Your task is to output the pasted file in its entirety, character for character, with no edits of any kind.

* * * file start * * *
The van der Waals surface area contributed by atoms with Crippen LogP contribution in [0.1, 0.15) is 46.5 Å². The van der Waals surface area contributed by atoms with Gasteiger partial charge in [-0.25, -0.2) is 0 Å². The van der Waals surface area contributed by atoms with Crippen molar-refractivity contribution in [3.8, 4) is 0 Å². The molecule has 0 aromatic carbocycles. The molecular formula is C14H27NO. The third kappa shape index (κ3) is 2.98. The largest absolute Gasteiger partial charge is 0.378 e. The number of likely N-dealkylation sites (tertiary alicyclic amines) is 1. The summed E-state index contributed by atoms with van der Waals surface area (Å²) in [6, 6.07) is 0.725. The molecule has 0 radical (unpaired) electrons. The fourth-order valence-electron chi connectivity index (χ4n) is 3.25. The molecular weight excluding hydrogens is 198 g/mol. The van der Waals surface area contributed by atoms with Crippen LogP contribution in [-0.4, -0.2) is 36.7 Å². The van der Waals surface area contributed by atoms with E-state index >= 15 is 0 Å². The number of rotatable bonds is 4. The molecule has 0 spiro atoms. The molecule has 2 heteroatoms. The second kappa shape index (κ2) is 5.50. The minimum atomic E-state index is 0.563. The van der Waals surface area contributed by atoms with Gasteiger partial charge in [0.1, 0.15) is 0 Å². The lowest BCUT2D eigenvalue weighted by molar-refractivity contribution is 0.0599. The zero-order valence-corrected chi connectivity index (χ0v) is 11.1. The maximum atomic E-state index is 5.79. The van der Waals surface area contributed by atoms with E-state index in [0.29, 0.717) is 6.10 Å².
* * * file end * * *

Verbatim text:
The van der Waals surface area contributed by atoms with Crippen LogP contribution in [0.1, 0.15) is 46.5 Å². The van der Waals surface area contributed by atoms with Gasteiger partial charge in [-0.25, -0.2) is 0 Å². The van der Waals surface area contributed by atoms with Crippen molar-refractivity contribution in [3.8, 4) is 0 Å². The molecule has 0 aromatic carbocycles. The molecular formula is C14H27NO. The third kappa shape index (κ3) is 2.98. The largest absolute Gasteiger partial charge is 0.378 e. The number of likely N-dealkylation sites (tertiary alicyclic amines) is 1. The summed E-state index contributed by atoms with van der Waals surface area (Å²) in [6, 6.07) is 0.725. The molecule has 0 radical (unpaired) electrons. The fourth-order valence-electron chi connectivity index (χ4n) is 3.25. The molecular weight excluding hydrogens is 198 g/mol. The van der Waals surface area contributed by atoms with Crippen LogP contribution in [-0.4, -0.2) is 36.7 Å². The van der Waals surface area contributed by atoms with E-state index >= 15 is 0 Å². The number of rotatable bonds is 4. The molecule has 0 spiro atoms. The molecule has 2 heteroatoms. The second kappa shape index (κ2) is 5.50. The minimum atomic E-state index is 0.563. The van der Waals surface area contributed by atoms with Gasteiger partial charge in [0.1, 0.15) is 0 Å². The lowest BCUT2D eigenvalue weighted by molar-refractivity contribution is 0.0599. The zero-order valence-corrected chi connectivity index (χ0v) is 11.1. The maximum atomic E-state index is 5.79. The van der Waals surface area contributed by atoms with E-state index in [0.29, 0.717) is 6.10 Å².